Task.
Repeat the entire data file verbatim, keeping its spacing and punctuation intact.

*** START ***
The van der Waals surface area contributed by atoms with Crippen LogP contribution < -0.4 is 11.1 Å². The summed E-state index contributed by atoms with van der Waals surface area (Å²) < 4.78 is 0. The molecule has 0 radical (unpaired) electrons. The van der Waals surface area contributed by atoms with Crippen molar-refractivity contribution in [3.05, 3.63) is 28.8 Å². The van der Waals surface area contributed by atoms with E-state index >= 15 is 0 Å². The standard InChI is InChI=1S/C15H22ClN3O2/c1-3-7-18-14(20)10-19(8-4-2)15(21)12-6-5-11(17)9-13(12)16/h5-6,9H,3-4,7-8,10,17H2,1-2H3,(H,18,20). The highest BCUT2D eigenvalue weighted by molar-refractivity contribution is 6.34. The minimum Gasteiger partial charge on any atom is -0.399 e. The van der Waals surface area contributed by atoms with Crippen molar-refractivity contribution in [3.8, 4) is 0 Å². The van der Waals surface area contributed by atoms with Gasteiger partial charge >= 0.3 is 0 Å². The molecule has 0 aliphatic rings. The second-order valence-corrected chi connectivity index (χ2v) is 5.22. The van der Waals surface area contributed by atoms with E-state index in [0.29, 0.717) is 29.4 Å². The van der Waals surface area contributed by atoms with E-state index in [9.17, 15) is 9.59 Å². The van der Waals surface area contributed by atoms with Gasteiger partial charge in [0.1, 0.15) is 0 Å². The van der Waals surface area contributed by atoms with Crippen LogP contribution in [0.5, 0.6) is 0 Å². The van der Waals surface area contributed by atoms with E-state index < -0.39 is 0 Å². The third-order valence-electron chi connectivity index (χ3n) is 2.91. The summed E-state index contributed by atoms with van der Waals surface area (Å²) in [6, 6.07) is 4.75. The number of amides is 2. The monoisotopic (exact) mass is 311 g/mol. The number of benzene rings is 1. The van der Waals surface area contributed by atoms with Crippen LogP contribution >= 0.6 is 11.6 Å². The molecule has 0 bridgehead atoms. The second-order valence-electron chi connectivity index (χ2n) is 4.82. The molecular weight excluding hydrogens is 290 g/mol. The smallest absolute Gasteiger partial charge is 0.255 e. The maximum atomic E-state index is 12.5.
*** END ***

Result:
The van der Waals surface area contributed by atoms with Crippen LogP contribution < -0.4 is 11.1 Å². The summed E-state index contributed by atoms with van der Waals surface area (Å²) < 4.78 is 0. The molecule has 0 radical (unpaired) electrons. The van der Waals surface area contributed by atoms with Crippen molar-refractivity contribution in [3.05, 3.63) is 28.8 Å². The van der Waals surface area contributed by atoms with E-state index >= 15 is 0 Å². The standard InChI is InChI=1S/C15H22ClN3O2/c1-3-7-18-14(20)10-19(8-4-2)15(21)12-6-5-11(17)9-13(12)16/h5-6,9H,3-4,7-8,10,17H2,1-2H3,(H,18,20). The highest BCUT2D eigenvalue weighted by molar-refractivity contribution is 6.34. The minimum Gasteiger partial charge on any atom is -0.399 e. The van der Waals surface area contributed by atoms with Crippen molar-refractivity contribution in [3.8, 4) is 0 Å². The van der Waals surface area contributed by atoms with Gasteiger partial charge >= 0.3 is 0 Å². The molecule has 0 aliphatic rings. The second-order valence-corrected chi connectivity index (χ2v) is 5.22. The van der Waals surface area contributed by atoms with E-state index in [0.29, 0.717) is 29.4 Å². The van der Waals surface area contributed by atoms with E-state index in [9.17, 15) is 9.59 Å². The van der Waals surface area contributed by atoms with Gasteiger partial charge in [0.1, 0.15) is 0 Å². The van der Waals surface area contributed by atoms with Crippen LogP contribution in [0.5, 0.6) is 0 Å². The van der Waals surface area contributed by atoms with E-state index < -0.39 is 0 Å². The third-order valence-electron chi connectivity index (χ3n) is 2.91. The summed E-state index contributed by atoms with van der Waals surface area (Å²) in [6, 6.07) is 4.75. The number of amides is 2. The monoisotopic (exact) mass is 311 g/mol. The number of benzene rings is 1. The van der Waals surface area contributed by atoms with Crippen LogP contribution >= 0.6 is 11.6 Å². The molecule has 0 bridgehead atoms. The second-order valence-electron chi connectivity index (χ2n) is 4.82. The molecular weight excluding hydrogens is 290 g/mol. The smallest absolute Gasteiger partial charge is 0.255 e. The maximum atomic E-state index is 12.5.